Several studies have shown that there’s a strong positive correlation between intelligence and atheism. In fact, the U.S. is somewhat of an anomaly in the fact that we have a fairly decent educational system (at least when compared to the entire world). We have elected (or appointed, as the case may be) a President who says that God comes to him in dreams and has commanded him to attack Iraq. Yet people, for the most part, seem to be OK with it. After all, how can you question an irrational belief?
The Telegraph has posted another article that draws what shouldn’t be a surprising conclusion. From Intelligent people ‘less likely to believe in God’:
He told Times Higher Education magazine: “Why should fewer academics believe in God than the general population? I believe it is simply a matter of the IQ. Academics have higher IQs than the general population. Several Gallup poll studies of the general population have shown that those with higher IQs tend not to believe in God.”
He said religious belief had declined across 137 developed nations in the 20th century at the same time as people became more intelligent.
Dr David Hardman, principal lecturer in learning development at London Metropolitan University, said: “It is very difficult to conduct true experiments that would explicate a causal relationship between IQ and religious belief. Nonetheless, there is evidence from other domains that higher levels of intelligence are associated with a greater ability – or perhaps willingness – to question and overturn strongly felt institutions.”
I have written previously about the strong correlation between religiosity and rates such social issues as teen pregnancy and violence. You can see that within the U.S. (e.g., in the Bible Belt and in Republican States) as well as throughout the globe. Yet, people seem to cling to the idea that religion is good.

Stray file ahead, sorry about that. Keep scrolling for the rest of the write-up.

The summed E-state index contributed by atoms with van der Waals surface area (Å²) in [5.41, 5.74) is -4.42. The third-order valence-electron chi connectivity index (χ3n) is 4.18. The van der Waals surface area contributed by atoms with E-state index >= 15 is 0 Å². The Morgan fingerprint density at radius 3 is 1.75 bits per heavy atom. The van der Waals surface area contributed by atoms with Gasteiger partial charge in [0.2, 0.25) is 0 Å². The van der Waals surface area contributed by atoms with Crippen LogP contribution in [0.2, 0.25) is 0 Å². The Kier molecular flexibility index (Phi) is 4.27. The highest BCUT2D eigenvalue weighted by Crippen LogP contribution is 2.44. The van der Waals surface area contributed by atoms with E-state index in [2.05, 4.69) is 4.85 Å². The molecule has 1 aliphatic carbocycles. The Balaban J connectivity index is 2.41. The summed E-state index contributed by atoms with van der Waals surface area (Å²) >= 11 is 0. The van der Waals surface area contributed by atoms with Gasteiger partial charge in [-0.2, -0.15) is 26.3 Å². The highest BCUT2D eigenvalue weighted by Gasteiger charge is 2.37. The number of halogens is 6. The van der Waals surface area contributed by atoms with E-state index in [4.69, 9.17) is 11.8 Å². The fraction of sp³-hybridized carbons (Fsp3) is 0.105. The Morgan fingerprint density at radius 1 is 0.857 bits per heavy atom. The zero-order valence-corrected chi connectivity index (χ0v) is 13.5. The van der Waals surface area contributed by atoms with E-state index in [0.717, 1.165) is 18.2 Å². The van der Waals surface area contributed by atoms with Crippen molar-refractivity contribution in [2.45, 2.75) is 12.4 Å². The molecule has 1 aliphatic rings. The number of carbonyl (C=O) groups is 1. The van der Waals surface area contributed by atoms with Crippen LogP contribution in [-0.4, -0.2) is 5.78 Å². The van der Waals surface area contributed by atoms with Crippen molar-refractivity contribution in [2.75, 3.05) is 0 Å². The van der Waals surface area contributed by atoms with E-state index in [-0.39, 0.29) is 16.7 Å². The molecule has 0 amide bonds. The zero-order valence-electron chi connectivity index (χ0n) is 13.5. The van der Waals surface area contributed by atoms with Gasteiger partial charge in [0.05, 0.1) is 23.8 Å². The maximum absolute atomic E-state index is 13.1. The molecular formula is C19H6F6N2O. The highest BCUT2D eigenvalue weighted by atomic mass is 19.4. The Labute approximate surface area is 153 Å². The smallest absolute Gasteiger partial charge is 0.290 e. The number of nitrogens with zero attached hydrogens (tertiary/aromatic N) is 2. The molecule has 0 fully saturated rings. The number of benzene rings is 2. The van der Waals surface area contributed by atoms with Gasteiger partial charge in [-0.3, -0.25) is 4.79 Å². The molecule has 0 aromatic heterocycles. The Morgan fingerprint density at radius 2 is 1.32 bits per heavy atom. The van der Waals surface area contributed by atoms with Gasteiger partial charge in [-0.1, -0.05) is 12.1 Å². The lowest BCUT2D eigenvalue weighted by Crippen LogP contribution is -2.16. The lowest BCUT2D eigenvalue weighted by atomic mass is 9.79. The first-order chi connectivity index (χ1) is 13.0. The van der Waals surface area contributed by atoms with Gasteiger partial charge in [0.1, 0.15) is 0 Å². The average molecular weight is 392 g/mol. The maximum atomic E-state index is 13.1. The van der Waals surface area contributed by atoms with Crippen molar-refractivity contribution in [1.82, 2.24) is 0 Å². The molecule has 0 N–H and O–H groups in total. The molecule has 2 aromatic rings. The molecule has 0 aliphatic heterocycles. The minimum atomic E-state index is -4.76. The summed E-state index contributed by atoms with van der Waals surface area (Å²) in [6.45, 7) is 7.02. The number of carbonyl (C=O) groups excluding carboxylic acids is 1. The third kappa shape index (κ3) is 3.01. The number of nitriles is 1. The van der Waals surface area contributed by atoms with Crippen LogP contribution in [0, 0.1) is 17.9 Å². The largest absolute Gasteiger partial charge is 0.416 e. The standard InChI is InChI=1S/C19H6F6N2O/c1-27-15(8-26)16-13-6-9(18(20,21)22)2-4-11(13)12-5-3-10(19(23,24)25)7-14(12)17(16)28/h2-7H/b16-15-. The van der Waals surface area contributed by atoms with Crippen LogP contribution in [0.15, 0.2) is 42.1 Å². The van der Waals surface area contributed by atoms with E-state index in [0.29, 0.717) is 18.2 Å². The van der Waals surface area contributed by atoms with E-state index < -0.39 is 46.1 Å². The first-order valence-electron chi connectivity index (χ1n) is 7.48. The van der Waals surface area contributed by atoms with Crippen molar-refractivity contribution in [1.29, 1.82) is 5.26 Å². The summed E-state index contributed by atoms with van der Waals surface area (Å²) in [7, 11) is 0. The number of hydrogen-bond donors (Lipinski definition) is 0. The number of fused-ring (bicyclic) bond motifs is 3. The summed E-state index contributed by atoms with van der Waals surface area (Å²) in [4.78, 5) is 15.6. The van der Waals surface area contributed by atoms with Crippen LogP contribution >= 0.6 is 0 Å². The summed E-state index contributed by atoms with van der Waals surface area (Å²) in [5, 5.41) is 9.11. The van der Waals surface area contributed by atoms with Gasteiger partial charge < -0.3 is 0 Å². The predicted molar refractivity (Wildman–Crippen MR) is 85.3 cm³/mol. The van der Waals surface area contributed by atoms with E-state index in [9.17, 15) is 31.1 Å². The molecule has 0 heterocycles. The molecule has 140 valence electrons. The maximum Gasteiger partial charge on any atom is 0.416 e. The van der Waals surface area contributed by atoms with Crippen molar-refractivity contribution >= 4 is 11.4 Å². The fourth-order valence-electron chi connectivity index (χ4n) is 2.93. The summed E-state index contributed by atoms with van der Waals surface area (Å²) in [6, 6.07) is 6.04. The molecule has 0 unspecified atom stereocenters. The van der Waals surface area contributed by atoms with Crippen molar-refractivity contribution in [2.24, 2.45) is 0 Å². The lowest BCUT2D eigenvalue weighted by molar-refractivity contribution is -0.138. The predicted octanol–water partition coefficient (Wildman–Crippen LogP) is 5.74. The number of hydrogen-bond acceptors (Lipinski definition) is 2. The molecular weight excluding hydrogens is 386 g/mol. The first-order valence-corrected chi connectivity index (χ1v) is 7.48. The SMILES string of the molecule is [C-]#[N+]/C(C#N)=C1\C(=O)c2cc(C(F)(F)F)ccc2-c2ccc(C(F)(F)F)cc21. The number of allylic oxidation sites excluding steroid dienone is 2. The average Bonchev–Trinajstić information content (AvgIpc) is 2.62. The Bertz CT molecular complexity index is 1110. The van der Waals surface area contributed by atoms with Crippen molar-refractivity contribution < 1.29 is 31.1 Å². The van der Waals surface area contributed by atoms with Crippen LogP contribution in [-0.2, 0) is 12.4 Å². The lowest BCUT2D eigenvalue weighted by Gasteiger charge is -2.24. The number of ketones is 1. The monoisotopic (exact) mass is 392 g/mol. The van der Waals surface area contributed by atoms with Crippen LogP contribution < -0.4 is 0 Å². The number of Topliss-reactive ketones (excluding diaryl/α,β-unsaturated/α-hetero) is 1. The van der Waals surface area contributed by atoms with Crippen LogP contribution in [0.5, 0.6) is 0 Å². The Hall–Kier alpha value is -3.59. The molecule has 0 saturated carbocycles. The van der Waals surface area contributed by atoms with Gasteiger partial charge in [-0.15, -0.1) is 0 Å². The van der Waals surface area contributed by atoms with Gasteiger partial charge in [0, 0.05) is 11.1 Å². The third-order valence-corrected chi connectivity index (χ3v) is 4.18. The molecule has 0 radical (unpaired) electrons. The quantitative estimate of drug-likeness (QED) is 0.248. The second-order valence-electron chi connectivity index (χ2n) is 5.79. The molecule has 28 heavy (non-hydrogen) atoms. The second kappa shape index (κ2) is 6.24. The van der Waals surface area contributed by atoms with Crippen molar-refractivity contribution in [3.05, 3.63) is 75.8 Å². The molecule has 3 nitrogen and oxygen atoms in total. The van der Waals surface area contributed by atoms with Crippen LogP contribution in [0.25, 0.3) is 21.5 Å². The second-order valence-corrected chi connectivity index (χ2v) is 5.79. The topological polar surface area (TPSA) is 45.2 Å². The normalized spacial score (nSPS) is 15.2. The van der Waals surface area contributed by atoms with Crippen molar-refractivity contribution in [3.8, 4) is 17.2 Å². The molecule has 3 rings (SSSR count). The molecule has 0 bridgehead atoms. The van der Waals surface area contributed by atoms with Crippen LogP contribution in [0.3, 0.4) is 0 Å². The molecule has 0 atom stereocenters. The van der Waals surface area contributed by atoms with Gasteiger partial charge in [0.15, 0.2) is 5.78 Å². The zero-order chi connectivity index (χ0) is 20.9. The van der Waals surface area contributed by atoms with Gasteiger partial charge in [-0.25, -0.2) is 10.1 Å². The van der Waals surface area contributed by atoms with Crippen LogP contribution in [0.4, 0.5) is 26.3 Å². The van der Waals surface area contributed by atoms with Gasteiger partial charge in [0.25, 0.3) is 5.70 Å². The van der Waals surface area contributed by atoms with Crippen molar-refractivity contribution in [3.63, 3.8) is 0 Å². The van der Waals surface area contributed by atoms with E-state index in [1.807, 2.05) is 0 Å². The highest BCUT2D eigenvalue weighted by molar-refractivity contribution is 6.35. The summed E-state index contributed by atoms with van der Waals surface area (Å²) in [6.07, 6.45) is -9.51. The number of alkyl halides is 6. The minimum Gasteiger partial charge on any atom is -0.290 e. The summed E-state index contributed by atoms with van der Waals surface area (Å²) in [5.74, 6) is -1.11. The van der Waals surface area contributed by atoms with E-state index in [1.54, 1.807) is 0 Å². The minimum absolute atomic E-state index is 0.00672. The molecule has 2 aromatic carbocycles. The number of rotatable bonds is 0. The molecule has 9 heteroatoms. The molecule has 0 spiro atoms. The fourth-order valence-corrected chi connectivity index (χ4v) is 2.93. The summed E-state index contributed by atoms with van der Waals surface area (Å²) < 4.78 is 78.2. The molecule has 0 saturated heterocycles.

A common response to this kind of evidence (when there’s even one at all), is that the belief in God is fundamentally good, but people just seem to always get it wrong. That is, it’s the people that are the problem – not faith itself. I clearly disagree. If faith is generally defined as the belief in something without evidence, then how can it be considered a good thing?
And then there are those who maintain that religious beliefs should be personal. I disagree there, as well. If the goal is the search for truth, then we should treat religious claims like any other. We should demand evidence and research the claims that are being made. The truth is, of course, that there is no reliable evidence whatsoever for the existence of a supreme being of any sort. Those that choose to believe in one should admit at least that much.
Finally, it’s always interesting to me how most religious people can quickly dismiss any religion other than their own. They readily see the internal and external contradictions and hypocrisy associated with any God other than their own (or, in some cases, even within different interpretations of their own holy books). Richard Dawkins sums it up nicely in stating that most humans have chosen to disbelieve in thousands of religions (past, present, and most likely, future). Some of us just go one further.
Also, as Dawkins has expressed in his book, The God Delusion, we should stop being “polite” to people who have indefensible views. Just as we would correct people that make any wild assertion about math or science without any background, we should ask for more from those that claim to be faithful. I’d like to think that the tide is turning (in the direction of rationalism), but the last decade or so in the United States is not a good sign.